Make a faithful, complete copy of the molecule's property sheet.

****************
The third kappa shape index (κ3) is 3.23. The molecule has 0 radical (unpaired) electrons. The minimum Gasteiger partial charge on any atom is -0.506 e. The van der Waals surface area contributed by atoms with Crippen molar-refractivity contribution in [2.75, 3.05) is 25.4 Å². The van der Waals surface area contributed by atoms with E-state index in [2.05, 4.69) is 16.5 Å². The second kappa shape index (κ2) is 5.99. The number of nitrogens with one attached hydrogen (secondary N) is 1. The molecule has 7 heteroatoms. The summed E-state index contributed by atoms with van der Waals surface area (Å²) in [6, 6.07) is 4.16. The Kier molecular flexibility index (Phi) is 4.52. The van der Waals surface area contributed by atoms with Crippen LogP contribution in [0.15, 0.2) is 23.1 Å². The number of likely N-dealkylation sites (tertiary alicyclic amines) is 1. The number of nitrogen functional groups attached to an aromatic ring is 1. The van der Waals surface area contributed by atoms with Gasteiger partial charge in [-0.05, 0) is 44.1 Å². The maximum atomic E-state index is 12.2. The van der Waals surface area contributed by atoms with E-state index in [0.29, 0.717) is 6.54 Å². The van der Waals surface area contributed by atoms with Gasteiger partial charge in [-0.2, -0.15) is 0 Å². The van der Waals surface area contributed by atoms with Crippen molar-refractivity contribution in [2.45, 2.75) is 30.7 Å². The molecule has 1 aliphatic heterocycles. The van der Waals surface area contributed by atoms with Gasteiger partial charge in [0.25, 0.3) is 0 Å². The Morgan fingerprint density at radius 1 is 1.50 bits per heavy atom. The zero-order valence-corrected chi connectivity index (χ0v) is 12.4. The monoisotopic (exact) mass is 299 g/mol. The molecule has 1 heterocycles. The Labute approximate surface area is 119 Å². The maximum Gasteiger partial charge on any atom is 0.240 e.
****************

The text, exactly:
The third kappa shape index (κ3) is 3.23. The molecule has 0 radical (unpaired) electrons. The minimum Gasteiger partial charge on any atom is -0.506 e. The van der Waals surface area contributed by atoms with Crippen molar-refractivity contribution in [2.75, 3.05) is 25.4 Å². The van der Waals surface area contributed by atoms with E-state index in [2.05, 4.69) is 16.5 Å². The second kappa shape index (κ2) is 5.99. The number of nitrogens with one attached hydrogen (secondary N) is 1. The molecule has 7 heteroatoms. The summed E-state index contributed by atoms with van der Waals surface area (Å²) in [6, 6.07) is 4.16. The Kier molecular flexibility index (Phi) is 4.52. The van der Waals surface area contributed by atoms with Crippen LogP contribution in [0.15, 0.2) is 23.1 Å². The number of likely N-dealkylation sites (tertiary alicyclic amines) is 1. The number of nitrogen functional groups attached to an aromatic ring is 1. The van der Waals surface area contributed by atoms with Gasteiger partial charge in [-0.05, 0) is 44.1 Å². The maximum atomic E-state index is 12.2. The van der Waals surface area contributed by atoms with E-state index in [0.29, 0.717) is 6.54 Å². The van der Waals surface area contributed by atoms with Gasteiger partial charge in [-0.2, -0.15) is 0 Å². The van der Waals surface area contributed by atoms with Crippen molar-refractivity contribution in [2.45, 2.75) is 30.7 Å². The molecule has 1 aliphatic heterocycles. The van der Waals surface area contributed by atoms with Gasteiger partial charge in [0.25, 0.3) is 0 Å². The Morgan fingerprint density at radius 1 is 1.50 bits per heavy atom. The zero-order valence-corrected chi connectivity index (χ0v) is 12.4. The monoisotopic (exact) mass is 299 g/mol. The molecule has 1 heterocycles. The Labute approximate surface area is 119 Å². The maximum Gasteiger partial charge on any atom is 0.240 e.